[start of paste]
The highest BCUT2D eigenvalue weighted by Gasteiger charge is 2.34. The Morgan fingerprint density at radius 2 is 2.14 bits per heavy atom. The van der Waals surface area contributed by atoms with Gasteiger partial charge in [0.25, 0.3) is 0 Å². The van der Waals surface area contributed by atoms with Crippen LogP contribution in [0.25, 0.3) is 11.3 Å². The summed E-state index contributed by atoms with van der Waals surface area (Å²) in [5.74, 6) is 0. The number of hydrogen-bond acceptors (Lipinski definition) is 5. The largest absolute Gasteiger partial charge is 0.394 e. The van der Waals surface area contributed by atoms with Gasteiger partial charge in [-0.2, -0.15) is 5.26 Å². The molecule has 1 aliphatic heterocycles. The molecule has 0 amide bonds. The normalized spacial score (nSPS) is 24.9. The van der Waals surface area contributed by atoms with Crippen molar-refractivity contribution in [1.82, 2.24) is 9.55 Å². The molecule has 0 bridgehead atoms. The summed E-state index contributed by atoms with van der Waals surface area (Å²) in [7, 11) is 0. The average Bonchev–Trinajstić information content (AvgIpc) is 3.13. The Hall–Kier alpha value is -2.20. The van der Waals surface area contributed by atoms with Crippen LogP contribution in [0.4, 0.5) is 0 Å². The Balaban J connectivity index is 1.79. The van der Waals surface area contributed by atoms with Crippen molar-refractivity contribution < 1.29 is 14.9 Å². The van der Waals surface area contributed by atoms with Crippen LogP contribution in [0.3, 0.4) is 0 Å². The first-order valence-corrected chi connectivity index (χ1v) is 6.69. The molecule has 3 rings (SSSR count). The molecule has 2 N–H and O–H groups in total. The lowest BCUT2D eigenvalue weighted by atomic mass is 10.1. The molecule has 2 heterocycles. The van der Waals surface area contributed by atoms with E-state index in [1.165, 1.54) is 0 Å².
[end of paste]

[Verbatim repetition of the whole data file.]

The highest BCUT2D eigenvalue weighted by Gasteiger charge is 2.34. The Morgan fingerprint density at radius 2 is 2.14 bits per heavy atom. The van der Waals surface area contributed by atoms with Gasteiger partial charge in [0.25, 0.3) is 0 Å². The van der Waals surface area contributed by atoms with Crippen LogP contribution in [0.25, 0.3) is 11.3 Å². The summed E-state index contributed by atoms with van der Waals surface area (Å²) in [5.74, 6) is 0. The number of hydrogen-bond acceptors (Lipinski definition) is 5. The largest absolute Gasteiger partial charge is 0.394 e. The van der Waals surface area contributed by atoms with Gasteiger partial charge in [-0.2, -0.15) is 5.26 Å². The molecule has 1 aliphatic heterocycles. The molecule has 0 amide bonds. The normalized spacial score (nSPS) is 24.9. The van der Waals surface area contributed by atoms with Crippen molar-refractivity contribution in [1.82, 2.24) is 9.55 Å². The molecule has 0 bridgehead atoms. The summed E-state index contributed by atoms with van der Waals surface area (Å²) in [7, 11) is 0. The average Bonchev–Trinajstić information content (AvgIpc) is 3.13. The Hall–Kier alpha value is -2.20. The van der Waals surface area contributed by atoms with Crippen LogP contribution in [0.4, 0.5) is 0 Å². The Balaban J connectivity index is 1.79. The van der Waals surface area contributed by atoms with Crippen molar-refractivity contribution < 1.29 is 14.9 Å². The van der Waals surface area contributed by atoms with Crippen LogP contribution in [0.3, 0.4) is 0 Å². The first-order valence-corrected chi connectivity index (χ1v) is 6.69. The molecule has 3 rings (SSSR count). The molecule has 2 N–H and O–H groups in total. The lowest BCUT2D eigenvalue weighted by atomic mass is 10.1. The molecule has 2 heterocycles. The van der Waals surface area contributed by atoms with E-state index in [1.165, 1.54) is 0 Å².